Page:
Despite the implications of the MM theory which states that investors are able to engage in ‘home-made’ dividends in order to attain their preferred cash flow, in a world with transaction costs and more importantly, taxes, the dividend policy of a firm is generally tailored to the interests of its investors (DeAngelo & DeAngelo, 2004).
Lintner (1965) states that once a firm initiates a dividend they are unlikely to reduce it many shareholders will likely sell their shares as they have come to expect and are mainly interested in owning said shares for the dividends they provide.
Value-orientated institutional and long-term retirement minded individual investors are investors partial towards receiving high levels of dividends regularly. Conversely, the growth-orientated institutional and short term trading-orientated individuals would prefer their income from holding shares to come from capital gains. As seen in Chart X, those investors with known motives would prefer to receive a high dividend rather than see their income arrive in the form of capital gains. (Elton & Gruber, 1970)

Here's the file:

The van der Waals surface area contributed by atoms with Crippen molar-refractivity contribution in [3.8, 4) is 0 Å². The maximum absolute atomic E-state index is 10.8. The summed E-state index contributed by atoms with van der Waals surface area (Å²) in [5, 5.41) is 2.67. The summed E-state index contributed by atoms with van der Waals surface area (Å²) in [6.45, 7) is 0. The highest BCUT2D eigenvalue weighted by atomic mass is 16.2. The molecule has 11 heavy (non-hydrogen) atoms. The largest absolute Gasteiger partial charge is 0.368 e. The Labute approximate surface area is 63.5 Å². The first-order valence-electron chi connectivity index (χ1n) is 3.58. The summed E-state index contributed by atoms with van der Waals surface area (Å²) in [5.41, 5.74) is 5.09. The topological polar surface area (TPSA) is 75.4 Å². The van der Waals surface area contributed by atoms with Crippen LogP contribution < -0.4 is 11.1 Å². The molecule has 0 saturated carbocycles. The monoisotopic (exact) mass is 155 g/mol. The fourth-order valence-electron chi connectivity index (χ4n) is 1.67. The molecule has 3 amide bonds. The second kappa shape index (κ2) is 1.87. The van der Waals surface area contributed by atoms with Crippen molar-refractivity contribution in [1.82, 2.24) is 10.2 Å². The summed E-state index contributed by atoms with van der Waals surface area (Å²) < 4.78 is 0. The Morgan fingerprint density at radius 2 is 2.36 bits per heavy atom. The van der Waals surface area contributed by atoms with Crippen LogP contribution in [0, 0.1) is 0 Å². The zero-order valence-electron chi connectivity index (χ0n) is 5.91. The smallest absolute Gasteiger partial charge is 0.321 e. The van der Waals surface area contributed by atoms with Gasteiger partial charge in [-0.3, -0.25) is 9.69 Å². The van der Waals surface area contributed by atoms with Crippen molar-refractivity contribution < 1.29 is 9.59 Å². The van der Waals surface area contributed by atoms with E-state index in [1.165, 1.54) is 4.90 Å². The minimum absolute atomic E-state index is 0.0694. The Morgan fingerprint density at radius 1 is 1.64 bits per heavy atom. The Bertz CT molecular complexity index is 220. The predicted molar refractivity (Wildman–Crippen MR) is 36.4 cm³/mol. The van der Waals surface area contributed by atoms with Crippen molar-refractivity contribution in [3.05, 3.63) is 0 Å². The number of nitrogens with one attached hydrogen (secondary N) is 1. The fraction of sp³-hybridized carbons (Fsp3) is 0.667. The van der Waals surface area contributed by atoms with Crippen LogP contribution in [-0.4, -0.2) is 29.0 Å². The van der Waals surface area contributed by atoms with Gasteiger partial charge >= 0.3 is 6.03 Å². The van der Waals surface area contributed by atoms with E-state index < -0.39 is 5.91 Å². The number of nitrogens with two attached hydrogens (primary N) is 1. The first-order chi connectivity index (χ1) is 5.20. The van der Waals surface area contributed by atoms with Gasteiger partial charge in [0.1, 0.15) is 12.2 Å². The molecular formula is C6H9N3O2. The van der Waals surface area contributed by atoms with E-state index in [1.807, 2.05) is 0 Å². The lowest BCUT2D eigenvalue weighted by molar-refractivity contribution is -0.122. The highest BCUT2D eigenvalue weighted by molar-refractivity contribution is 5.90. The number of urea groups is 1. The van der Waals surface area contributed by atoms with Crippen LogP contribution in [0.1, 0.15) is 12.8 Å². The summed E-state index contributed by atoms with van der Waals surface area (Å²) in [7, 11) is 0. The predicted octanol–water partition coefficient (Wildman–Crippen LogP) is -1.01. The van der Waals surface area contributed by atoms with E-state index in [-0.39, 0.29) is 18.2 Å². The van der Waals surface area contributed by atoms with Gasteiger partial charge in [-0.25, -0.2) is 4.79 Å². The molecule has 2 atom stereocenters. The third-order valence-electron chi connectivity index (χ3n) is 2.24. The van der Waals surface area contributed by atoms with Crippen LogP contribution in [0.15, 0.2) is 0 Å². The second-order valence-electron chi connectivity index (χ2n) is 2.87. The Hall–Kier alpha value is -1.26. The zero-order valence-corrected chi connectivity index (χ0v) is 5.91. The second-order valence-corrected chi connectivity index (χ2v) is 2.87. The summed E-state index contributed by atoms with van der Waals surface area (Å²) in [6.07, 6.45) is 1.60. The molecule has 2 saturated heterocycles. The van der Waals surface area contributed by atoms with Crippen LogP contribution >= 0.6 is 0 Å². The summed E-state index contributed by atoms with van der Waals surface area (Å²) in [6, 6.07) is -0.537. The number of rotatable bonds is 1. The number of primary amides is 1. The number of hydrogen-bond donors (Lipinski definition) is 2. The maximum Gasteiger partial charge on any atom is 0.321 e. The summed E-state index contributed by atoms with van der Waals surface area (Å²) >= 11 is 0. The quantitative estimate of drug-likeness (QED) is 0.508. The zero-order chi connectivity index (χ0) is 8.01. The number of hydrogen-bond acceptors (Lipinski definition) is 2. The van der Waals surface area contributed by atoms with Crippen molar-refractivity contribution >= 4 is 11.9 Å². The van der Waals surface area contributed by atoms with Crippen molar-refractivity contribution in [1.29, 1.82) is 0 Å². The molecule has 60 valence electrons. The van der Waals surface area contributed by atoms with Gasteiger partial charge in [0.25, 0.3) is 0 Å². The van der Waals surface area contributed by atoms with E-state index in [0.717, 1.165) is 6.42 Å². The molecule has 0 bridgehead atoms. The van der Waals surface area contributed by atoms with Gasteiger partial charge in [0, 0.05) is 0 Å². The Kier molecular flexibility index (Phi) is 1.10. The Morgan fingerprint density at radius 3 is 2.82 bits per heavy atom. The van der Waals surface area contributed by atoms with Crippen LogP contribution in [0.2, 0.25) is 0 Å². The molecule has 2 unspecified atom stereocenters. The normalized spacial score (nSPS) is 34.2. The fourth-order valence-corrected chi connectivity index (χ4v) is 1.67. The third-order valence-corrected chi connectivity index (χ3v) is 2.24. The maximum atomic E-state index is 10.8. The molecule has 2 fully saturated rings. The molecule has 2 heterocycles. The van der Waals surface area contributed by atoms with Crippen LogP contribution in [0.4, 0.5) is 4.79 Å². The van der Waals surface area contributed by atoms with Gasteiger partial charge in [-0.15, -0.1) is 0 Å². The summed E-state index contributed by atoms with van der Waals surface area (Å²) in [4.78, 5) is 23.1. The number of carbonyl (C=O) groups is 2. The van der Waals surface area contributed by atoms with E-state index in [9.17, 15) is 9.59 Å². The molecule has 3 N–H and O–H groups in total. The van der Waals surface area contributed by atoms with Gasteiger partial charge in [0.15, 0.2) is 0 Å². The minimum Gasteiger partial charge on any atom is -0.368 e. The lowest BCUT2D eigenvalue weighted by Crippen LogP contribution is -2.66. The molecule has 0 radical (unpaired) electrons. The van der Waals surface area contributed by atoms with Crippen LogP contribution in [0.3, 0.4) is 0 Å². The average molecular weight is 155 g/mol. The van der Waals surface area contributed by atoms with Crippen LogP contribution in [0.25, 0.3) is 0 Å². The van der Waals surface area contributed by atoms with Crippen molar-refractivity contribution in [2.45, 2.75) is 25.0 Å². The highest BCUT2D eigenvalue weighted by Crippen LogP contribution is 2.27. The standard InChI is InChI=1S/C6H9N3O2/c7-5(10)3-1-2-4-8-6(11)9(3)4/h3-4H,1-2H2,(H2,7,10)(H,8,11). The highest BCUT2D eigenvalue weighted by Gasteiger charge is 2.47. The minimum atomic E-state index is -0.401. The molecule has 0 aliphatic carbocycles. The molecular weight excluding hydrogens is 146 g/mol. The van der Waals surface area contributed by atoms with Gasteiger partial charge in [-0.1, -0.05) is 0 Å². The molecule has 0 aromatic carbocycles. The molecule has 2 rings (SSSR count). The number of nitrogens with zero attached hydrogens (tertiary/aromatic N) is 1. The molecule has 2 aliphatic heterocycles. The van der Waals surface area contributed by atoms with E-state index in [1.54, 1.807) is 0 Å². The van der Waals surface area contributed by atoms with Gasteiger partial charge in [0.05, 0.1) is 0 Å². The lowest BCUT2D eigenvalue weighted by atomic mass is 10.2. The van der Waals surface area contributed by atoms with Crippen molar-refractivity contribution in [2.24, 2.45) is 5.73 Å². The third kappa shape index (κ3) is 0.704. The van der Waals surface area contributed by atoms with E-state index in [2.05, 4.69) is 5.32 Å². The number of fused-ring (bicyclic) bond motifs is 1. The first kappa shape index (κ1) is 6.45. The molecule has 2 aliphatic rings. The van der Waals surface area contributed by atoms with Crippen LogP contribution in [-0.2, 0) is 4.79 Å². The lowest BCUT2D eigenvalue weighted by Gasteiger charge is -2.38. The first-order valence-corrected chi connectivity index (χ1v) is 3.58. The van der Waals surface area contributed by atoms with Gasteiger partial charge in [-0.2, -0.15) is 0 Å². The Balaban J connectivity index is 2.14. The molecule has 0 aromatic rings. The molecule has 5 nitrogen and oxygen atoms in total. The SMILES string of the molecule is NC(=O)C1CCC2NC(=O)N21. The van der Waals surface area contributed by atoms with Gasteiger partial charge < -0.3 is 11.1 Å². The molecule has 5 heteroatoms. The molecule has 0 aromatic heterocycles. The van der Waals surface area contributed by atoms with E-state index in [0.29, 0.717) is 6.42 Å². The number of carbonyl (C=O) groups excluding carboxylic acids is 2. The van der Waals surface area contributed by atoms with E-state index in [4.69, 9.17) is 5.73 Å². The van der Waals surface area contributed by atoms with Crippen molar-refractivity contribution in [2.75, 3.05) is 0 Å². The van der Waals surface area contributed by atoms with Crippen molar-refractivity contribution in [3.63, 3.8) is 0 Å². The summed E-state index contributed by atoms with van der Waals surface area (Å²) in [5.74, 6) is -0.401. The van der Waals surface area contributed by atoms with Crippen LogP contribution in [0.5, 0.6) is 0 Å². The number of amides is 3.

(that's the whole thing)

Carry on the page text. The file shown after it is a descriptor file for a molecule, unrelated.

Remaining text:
As for the chart area referring to unknown/unspecified, this area corresponds to investors in which there are not enough available information to determine which policy they would be partial to. It can be assumed that being the heirs to a multinational company the founding families would be fairly wealthy individuals as well as being long-term investors. On the basis of this it would be reasonable that as dividends are taxed higher than capital gains then these investors would be partial to capital gains rather than dividends. However, if these shares are to be kept in the family and the members are not interested in selling their shares in the family company, capital gains might not be an option and they would prefer to see a dividend.
As for employees and their families, not enough